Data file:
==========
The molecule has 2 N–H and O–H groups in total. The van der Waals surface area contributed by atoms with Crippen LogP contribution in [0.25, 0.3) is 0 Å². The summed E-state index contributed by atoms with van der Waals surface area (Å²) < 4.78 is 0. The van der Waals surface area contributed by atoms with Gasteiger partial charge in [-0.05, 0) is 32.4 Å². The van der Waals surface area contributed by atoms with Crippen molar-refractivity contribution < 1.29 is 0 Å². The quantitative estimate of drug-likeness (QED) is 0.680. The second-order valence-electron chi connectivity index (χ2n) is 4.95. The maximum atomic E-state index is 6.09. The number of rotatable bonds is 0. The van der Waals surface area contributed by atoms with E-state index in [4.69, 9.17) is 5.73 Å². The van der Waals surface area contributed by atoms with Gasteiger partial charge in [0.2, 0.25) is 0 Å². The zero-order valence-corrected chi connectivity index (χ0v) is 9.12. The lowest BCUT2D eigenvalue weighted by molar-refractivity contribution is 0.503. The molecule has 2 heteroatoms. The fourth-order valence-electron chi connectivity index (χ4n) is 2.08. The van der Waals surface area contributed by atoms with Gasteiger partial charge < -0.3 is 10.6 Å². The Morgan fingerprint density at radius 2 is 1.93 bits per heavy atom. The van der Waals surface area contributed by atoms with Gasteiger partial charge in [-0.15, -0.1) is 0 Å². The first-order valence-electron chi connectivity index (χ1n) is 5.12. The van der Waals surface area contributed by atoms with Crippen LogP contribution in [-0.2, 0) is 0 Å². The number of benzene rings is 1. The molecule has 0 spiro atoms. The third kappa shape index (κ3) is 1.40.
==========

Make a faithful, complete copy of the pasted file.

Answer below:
The molecule has 2 N–H and O–H groups in total. The van der Waals surface area contributed by atoms with Crippen LogP contribution in [0.25, 0.3) is 0 Å². The summed E-state index contributed by atoms with van der Waals surface area (Å²) < 4.78 is 0. The van der Waals surface area contributed by atoms with Gasteiger partial charge in [-0.05, 0) is 32.4 Å². The van der Waals surface area contributed by atoms with Crippen molar-refractivity contribution < 1.29 is 0 Å². The quantitative estimate of drug-likeness (QED) is 0.680. The second-order valence-electron chi connectivity index (χ2n) is 4.95. The maximum atomic E-state index is 6.09. The number of rotatable bonds is 0. The van der Waals surface area contributed by atoms with E-state index in [4.69, 9.17) is 5.73 Å². The van der Waals surface area contributed by atoms with Gasteiger partial charge in [0.2, 0.25) is 0 Å². The zero-order valence-corrected chi connectivity index (χ0v) is 9.12. The lowest BCUT2D eigenvalue weighted by molar-refractivity contribution is 0.503. The molecule has 2 heteroatoms. The fourth-order valence-electron chi connectivity index (χ4n) is 2.08. The van der Waals surface area contributed by atoms with Gasteiger partial charge < -0.3 is 10.6 Å². The Morgan fingerprint density at radius 2 is 1.93 bits per heavy atom. The van der Waals surface area contributed by atoms with Gasteiger partial charge in [-0.15, -0.1) is 0 Å². The first-order valence-electron chi connectivity index (χ1n) is 5.12. The van der Waals surface area contributed by atoms with Crippen LogP contribution in [-0.2, 0) is 0 Å². The number of benzene rings is 1. The molecule has 0 spiro atoms. The third kappa shape index (κ3) is 1.40.